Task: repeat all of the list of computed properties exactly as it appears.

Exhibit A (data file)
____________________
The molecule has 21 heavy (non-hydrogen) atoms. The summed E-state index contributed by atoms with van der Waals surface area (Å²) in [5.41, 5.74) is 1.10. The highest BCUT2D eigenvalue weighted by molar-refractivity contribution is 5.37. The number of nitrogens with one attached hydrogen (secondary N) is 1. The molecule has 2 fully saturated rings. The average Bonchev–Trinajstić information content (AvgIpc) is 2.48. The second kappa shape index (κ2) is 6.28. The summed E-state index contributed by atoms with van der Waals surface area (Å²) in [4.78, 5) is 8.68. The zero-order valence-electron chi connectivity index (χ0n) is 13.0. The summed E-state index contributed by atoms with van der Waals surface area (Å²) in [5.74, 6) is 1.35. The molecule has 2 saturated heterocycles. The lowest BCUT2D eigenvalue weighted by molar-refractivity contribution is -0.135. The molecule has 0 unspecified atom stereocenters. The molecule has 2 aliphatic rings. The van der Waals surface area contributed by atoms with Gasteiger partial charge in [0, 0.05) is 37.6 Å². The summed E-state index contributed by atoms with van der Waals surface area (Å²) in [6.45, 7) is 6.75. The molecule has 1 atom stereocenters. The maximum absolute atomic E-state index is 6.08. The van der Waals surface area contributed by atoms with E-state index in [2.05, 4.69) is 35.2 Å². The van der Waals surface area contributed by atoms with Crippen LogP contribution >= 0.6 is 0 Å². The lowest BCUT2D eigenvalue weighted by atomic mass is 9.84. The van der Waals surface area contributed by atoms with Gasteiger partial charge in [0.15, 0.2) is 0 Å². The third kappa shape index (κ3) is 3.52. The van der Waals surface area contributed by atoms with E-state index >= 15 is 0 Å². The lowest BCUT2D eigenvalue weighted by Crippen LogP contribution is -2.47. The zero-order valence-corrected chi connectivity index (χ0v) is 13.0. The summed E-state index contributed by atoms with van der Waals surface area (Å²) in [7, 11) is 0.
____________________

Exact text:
The molecule has 21 heavy (non-hydrogen) atoms. The summed E-state index contributed by atoms with van der Waals surface area (Å²) in [5.41, 5.74) is 1.10. The highest BCUT2D eigenvalue weighted by molar-refractivity contribution is 5.37. The number of nitrogens with one attached hydrogen (secondary N) is 1. The molecule has 2 fully saturated rings. The average Bonchev–Trinajstić information content (AvgIpc) is 2.48. The second kappa shape index (κ2) is 6.28. The summed E-state index contributed by atoms with van der Waals surface area (Å²) in [4.78, 5) is 8.68. The zero-order valence-electron chi connectivity index (χ0n) is 13.0. The summed E-state index contributed by atoms with van der Waals surface area (Å²) in [5.74, 6) is 1.35. The molecule has 2 saturated heterocycles. The lowest BCUT2D eigenvalue weighted by molar-refractivity contribution is -0.135. The molecule has 0 unspecified atom stereocenters. The molecule has 2 aliphatic rings. The van der Waals surface area contributed by atoms with Gasteiger partial charge in [0, 0.05) is 37.6 Å². The summed E-state index contributed by atoms with van der Waals surface area (Å²) in [6.45, 7) is 6.75. The molecule has 1 atom stereocenters. The maximum absolute atomic E-state index is 6.08. The van der Waals surface area contributed by atoms with E-state index in [2.05, 4.69) is 35.2 Å². The van der Waals surface area contributed by atoms with Crippen LogP contribution >= 0.6 is 0 Å². The lowest BCUT2D eigenvalue weighted by atomic mass is 9.84. The van der Waals surface area contributed by atoms with Gasteiger partial charge in [0.15, 0.2) is 0 Å². The third kappa shape index (κ3) is 3.52. The van der Waals surface area contributed by atoms with E-state index >= 15 is 0 Å². The lowest BCUT2D eigenvalue weighted by Crippen LogP contribution is -2.47. The zero-order valence-corrected chi connectivity index (χ0v) is 13.0. The summed E-state index contributed by atoms with van der Waals surface area (Å²) in [7, 11) is 0.